"It's the first self-replicating cell on the planet that's parent is a computer," says Venter, referring to the fact that his team converted a cell's genome that existed as data on a computer into a living organism.Of course, the soundbyte is a drastic oversimplification of what's really happened here, but at the same time, as a proof of concept, it's a significant step towards the broader introduction of artificial, technologically derived forms into organic life.
This specific experiment only used genetic information that had been read, stored, and then reproduced chemically, without intervention into the functional content of the code. In other words, this experiment does not mean that we are any closer to developing artificial genes or in any deliberate way adding to existing, naturally evolved genomes. What it does represent is the entrance of genetic content into the circuit of digital reproducibility, and as holds true from Hansen, processes of manipulation potentialized by digitization.
Over the past three decades, genetic information from various sources (most notably in the 1990–2003 Human Genome Project) has been actively processed and recorded in digital databases. Nearly all of this data is still meaningless to us as the process of correlating genetic data to any form or function within an organism is supremely challenging (hence the controversy when Venter tried to patent the human genome despite having no insight into the raw data to which he was laying claim).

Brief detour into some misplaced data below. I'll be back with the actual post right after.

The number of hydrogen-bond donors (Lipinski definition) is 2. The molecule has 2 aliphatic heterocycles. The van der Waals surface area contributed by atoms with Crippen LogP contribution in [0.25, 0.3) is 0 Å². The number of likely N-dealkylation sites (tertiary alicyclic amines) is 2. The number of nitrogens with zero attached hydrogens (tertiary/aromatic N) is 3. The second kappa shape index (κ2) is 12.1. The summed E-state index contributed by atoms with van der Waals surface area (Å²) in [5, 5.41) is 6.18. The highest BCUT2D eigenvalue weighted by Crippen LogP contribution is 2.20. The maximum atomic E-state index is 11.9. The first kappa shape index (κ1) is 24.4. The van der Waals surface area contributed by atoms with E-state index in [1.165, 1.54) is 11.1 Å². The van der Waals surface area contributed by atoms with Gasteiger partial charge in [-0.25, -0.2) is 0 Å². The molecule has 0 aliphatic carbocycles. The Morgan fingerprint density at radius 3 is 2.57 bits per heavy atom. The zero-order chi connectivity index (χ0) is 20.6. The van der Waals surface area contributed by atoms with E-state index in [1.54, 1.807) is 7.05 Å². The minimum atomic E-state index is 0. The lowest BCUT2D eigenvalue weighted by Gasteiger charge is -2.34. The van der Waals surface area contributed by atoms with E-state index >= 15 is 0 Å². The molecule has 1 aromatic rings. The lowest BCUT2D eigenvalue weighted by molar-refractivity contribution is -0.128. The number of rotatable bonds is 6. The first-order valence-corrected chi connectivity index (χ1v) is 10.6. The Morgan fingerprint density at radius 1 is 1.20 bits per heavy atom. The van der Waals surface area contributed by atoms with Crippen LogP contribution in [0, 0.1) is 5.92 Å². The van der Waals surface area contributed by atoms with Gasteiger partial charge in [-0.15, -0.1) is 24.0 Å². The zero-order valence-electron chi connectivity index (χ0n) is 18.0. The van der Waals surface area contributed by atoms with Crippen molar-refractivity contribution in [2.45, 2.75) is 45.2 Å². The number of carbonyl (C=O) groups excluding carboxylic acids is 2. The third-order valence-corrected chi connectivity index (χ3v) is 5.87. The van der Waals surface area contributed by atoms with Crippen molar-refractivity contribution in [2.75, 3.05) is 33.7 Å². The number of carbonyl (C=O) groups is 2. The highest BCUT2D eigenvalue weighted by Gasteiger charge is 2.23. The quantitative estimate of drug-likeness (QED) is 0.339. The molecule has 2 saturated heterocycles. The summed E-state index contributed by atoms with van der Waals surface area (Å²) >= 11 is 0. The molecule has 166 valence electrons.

This particular experiment, however, allows the potential for the automated development of genetic code along the lines of the automated production of pharmaceuticals (eg. combinatorial biosynthesis) which has been successfully applied for decades. Having developed a process of effectively "stitching together [a genome] from smaller stretches of DNA synthesised in the lab" from raw data, Venter's lab has essentially created a method for producing genetic versions of Frankenstein's monster, the difference being that billions of attempts could be efficiently made in order to arrive at one that actually thrives. While this technology remains as yet unapplied, one cannot help but wonder how this engagement of the digital and the genetic has already altered our status in the universe. As Siegfried Kracauer wrote in "Boredom", "Radio likewise vaporizes beings, even before they have intercepted a single spark."